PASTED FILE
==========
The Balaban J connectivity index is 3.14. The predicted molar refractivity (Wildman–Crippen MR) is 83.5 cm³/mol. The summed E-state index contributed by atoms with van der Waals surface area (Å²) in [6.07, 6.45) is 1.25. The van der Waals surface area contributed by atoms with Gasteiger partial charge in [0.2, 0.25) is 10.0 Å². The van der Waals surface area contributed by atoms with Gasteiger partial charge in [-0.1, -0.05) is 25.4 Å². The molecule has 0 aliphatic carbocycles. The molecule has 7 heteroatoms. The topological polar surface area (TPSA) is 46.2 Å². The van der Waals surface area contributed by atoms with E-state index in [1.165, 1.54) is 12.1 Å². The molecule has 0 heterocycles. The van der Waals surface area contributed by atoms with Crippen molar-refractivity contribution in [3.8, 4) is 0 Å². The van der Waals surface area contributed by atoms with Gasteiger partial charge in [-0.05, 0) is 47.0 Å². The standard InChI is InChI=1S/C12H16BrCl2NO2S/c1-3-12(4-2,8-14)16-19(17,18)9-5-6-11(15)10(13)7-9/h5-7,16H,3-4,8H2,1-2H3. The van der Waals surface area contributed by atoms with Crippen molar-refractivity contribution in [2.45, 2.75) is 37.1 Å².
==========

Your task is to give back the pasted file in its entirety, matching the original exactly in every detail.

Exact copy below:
The Balaban J connectivity index is 3.14. The predicted molar refractivity (Wildman–Crippen MR) is 83.5 cm³/mol. The summed E-state index contributed by atoms with van der Waals surface area (Å²) in [6.07, 6.45) is 1.25. The van der Waals surface area contributed by atoms with Gasteiger partial charge in [0.2, 0.25) is 10.0 Å². The van der Waals surface area contributed by atoms with Gasteiger partial charge in [-0.1, -0.05) is 25.4 Å². The molecule has 0 aliphatic carbocycles. The molecule has 7 heteroatoms. The topological polar surface area (TPSA) is 46.2 Å². The van der Waals surface area contributed by atoms with E-state index in [1.165, 1.54) is 12.1 Å². The molecule has 0 heterocycles. The van der Waals surface area contributed by atoms with Crippen molar-refractivity contribution in [3.8, 4) is 0 Å². The van der Waals surface area contributed by atoms with Gasteiger partial charge in [-0.05, 0) is 47.0 Å². The standard InChI is InChI=1S/C12H16BrCl2NO2S/c1-3-12(4-2,8-14)16-19(17,18)9-5-6-11(15)10(13)7-9/h5-7,16H,3-4,8H2,1-2H3. The van der Waals surface area contributed by atoms with Crippen molar-refractivity contribution in [2.45, 2.75) is 37.1 Å².